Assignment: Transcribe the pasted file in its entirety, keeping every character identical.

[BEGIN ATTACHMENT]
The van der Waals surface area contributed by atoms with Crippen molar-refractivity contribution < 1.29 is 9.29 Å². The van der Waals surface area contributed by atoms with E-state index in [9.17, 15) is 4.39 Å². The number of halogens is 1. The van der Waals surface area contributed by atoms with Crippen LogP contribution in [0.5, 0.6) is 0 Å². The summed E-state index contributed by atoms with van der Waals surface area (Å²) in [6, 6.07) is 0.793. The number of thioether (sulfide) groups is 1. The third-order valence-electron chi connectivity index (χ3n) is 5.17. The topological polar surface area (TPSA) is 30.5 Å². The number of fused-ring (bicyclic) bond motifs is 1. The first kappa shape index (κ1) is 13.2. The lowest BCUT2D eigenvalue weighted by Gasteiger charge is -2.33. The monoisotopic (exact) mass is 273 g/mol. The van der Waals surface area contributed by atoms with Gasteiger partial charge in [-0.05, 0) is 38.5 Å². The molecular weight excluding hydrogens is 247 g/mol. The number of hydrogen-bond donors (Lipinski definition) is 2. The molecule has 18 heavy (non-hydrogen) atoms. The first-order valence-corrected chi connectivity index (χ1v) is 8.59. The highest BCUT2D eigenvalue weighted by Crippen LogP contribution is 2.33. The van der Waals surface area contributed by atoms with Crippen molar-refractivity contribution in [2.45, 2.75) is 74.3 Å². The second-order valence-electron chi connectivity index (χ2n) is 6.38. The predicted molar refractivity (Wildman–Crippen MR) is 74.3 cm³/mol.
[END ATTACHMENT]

The van der Waals surface area contributed by atoms with Crippen molar-refractivity contribution < 1.29 is 9.29 Å². The van der Waals surface area contributed by atoms with E-state index in [9.17, 15) is 4.39 Å². The number of halogens is 1. The van der Waals surface area contributed by atoms with Crippen LogP contribution in [0.5, 0.6) is 0 Å². The summed E-state index contributed by atoms with van der Waals surface area (Å²) in [6, 6.07) is 0.793. The number of thioether (sulfide) groups is 1. The third-order valence-electron chi connectivity index (χ3n) is 5.17. The topological polar surface area (TPSA) is 30.5 Å². The number of fused-ring (bicyclic) bond motifs is 1. The first kappa shape index (κ1) is 13.2. The lowest BCUT2D eigenvalue weighted by Gasteiger charge is -2.33. The monoisotopic (exact) mass is 273 g/mol. The van der Waals surface area contributed by atoms with Gasteiger partial charge in [-0.05, 0) is 38.5 Å². The molecular weight excluding hydrogens is 247 g/mol. The number of hydrogen-bond donors (Lipinski definition) is 2. The molecule has 18 heavy (non-hydrogen) atoms. The first-order valence-corrected chi connectivity index (χ1v) is 8.59. The highest BCUT2D eigenvalue weighted by Crippen LogP contribution is 2.33. The van der Waals surface area contributed by atoms with Crippen molar-refractivity contribution in [2.45, 2.75) is 74.3 Å². The second-order valence-electron chi connectivity index (χ2n) is 6.38. The predicted molar refractivity (Wildman–Crippen MR) is 74.3 cm³/mol.